Good morning ladies and gentlemen.
Madame Minister of State Supreme Control,
Excellency Minister Eyebe Ayissi
Distinguished Members of Government
Distinguished guests from the African Training and Research Centre in Administration for Development (CAFRAD).
Madame Le Ministre, it is an honor to be here with you this morning, at this international conference dedicated to the prevention and the fight against fraud and the misappropriation of public funds.
I would like to congratulate the Cameroonian authorities for this initiative and for the decisive steps taken over the past few years to prevent and fight fraud and the misappropriation of public funds.
Preventing and fighting fraud and the misappropriation of public funds is vital for the development of Cameroon. The United States has learned its own lessons on this subject through our own history. And we learned that building strong institutions was essential to combat corruption. We are still learning. Over two years ago a former Governor was convicted and sentenced for accepting over $115,000 in gifts. Former congressmen, mayors, and other public officials have been convicted also. So this is not a struggle that is alien to America. That is why we believe it essential to share lessons learned.
- Corruption steals directly from the pockets of citizens, be them American or Cameroonian, or anywhere else in the world for that matter. To truly make a nation’s economy flourish and for its potential to be unleashed, corruption must be reduced and eliminated. Otherwise, corruption is one of the key guarantees that the cycle of poverty continues for nations.
- When somebody misuses public funds, they take away resources that should be invested or used to improve the lives of people.
- Misappropriating public funds stifle public investment and eventually economic growth.
- Embezzling public funds damages public confidence in State institutions
- It deters private investors because it contributes to the deterioration of the business climate.
- The misappropriation of public funds is a zero sum game. In other words, one person’s gain is equivalent to another’s loss, so the net change in wealth or benefit is zero.
- Perhaps more importantly, embezzling public funds sends the wrong signal to the youth and to the public. And make no mistake, the public is always watching and judging public officials. Perceptions can equal realities to them, and therefore public opinion and freedom of the press matters, and it matters a lot for all democracies.
The Government of Cameroon has been resolute in its proclamations and efforts trying to root out the activities of individuals who engage in such illegal and immoral practices. I know, that as we speak, the Special Criminal Tribunal continues to examine many cases of allegations of misappropriation of public funds. Cameroon has strong laws and their enforcement will yield positive results.
Madame Le Ministre, I would like to commend the diligent leadership of your predecessor, Minister Ayissi Eyebe, when he was at the helm of the Supreme State Control for his bold and courageous initiatives. In 2014, His Excellency Minister Eyebe sent his top advisers to the United States. These experienced investigators travelled to the United States, twice in one year, and were received by:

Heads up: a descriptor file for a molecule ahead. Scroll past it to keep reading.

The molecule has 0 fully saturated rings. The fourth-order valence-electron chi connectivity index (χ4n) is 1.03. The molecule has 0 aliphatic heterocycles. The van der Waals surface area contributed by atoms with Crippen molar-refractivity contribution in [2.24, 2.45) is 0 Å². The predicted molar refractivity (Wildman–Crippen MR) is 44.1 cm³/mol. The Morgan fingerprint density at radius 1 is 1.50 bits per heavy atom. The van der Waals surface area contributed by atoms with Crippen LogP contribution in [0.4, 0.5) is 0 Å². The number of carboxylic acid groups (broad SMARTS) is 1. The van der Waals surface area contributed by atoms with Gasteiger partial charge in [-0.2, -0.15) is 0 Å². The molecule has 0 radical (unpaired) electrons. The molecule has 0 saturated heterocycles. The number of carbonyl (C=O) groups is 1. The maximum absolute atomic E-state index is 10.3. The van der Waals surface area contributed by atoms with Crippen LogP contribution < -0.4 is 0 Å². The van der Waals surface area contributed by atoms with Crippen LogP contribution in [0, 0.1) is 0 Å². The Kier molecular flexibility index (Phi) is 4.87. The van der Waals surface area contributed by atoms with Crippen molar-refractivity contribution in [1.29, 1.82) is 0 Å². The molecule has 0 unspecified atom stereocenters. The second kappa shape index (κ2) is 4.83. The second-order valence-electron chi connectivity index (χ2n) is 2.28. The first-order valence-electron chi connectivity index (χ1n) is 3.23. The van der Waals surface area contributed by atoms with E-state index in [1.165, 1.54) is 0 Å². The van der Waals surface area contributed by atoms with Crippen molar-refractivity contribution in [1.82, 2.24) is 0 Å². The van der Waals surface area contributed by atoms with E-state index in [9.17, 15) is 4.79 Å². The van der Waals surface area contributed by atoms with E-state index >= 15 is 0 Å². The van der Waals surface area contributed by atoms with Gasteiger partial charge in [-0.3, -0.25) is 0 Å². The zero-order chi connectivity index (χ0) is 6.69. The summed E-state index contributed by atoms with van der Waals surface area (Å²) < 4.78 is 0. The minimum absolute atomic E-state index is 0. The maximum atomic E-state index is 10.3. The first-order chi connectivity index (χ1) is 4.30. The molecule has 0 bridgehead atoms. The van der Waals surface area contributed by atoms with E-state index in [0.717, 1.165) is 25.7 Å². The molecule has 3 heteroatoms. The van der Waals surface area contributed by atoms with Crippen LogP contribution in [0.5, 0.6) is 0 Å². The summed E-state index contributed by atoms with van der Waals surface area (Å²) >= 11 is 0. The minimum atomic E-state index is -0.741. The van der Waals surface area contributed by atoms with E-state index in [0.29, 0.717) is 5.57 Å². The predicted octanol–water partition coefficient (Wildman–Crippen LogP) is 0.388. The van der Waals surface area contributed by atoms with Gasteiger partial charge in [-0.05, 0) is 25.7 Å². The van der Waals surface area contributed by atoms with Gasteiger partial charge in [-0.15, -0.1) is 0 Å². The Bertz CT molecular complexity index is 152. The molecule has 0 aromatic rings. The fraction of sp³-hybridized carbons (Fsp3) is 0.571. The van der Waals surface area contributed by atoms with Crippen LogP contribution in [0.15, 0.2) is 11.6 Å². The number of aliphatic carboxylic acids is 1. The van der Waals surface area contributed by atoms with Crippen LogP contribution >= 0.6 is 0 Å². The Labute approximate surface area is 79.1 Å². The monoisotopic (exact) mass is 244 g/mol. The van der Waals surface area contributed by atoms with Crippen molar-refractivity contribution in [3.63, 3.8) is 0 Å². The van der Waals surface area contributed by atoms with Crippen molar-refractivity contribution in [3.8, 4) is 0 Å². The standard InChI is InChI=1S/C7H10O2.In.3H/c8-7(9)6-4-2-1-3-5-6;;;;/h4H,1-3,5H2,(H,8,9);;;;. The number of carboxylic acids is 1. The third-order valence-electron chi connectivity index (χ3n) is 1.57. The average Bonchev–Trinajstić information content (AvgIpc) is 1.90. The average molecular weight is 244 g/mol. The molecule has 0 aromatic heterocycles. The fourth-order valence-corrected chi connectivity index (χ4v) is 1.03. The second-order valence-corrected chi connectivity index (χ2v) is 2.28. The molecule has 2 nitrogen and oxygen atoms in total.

- The United States Congress;
- The Federal Bureau of Investigation (FBI);
- The United States Treasury;
- The U.S. Government Accountability Office (U.S. GAO);
- The Department of Justice.
The objective of these visits were not to import, copy, and paste the U.S. model unto Cameroon, but rather to share experiences and learn from each other. In the United States like in Cameroon, preventing and fighting fraud and the misappropriation of public funds is a serious issue. But, let me tell you, that our laws and institutions are not perfect. We work to improve them every day, and as I mentioned earlier, building strong institutions are essential to succeed in these efforts.
As the CONSUPE experts were busy meeting their colleagues in the United States, we at the Embassy continued to engage with our partners in Cameroon. In this context, I would like to also commend the work underway between the United States Embassy and the Ministry of Public Contracts and the excellent work done by Secretary General Jean Tchoffo [Note: SG Jean Tchoffo has now moved to the Ministry of Economy – End Note]. We are making progress in the setting up of a framework for capacity building.
With your permission, Madame Le Ministre, I would like to highlight the work that we have done with the Ministry of Justice over the years and more recently, with the support of His Excellency the Vice Prime Minister, Amadou Ali and His Excellency Minister of State, Laurent Esso. We have been able to initiate many forms of cooperation between the U.S. Department of Justice and the Cameroon Ministry of Justice.
Madame Le Ministre, we recognize that, in some contexts, preventing and fighting fraud and the misappropriation of public funds require a change of culture that may span generations. For this reason, we are working to build leadership skills of the graduates of the Ecole Nationale d’Administration et de Magistrature (ENAM) in a unique tie-up with George Mason University in the U.S. State of Virginia. We are hoping to expand this kind of collaboration between U.S. and Cameroonian higher training institutions.
This event today is a logical continuation of efforts, that involves many State institutions and many committed and courageous individuals in Cameroon and in the United States. Madame Le Ministre, let me reassure you. We are going to continue our support in this area.
Thank you very much! On est ensemble!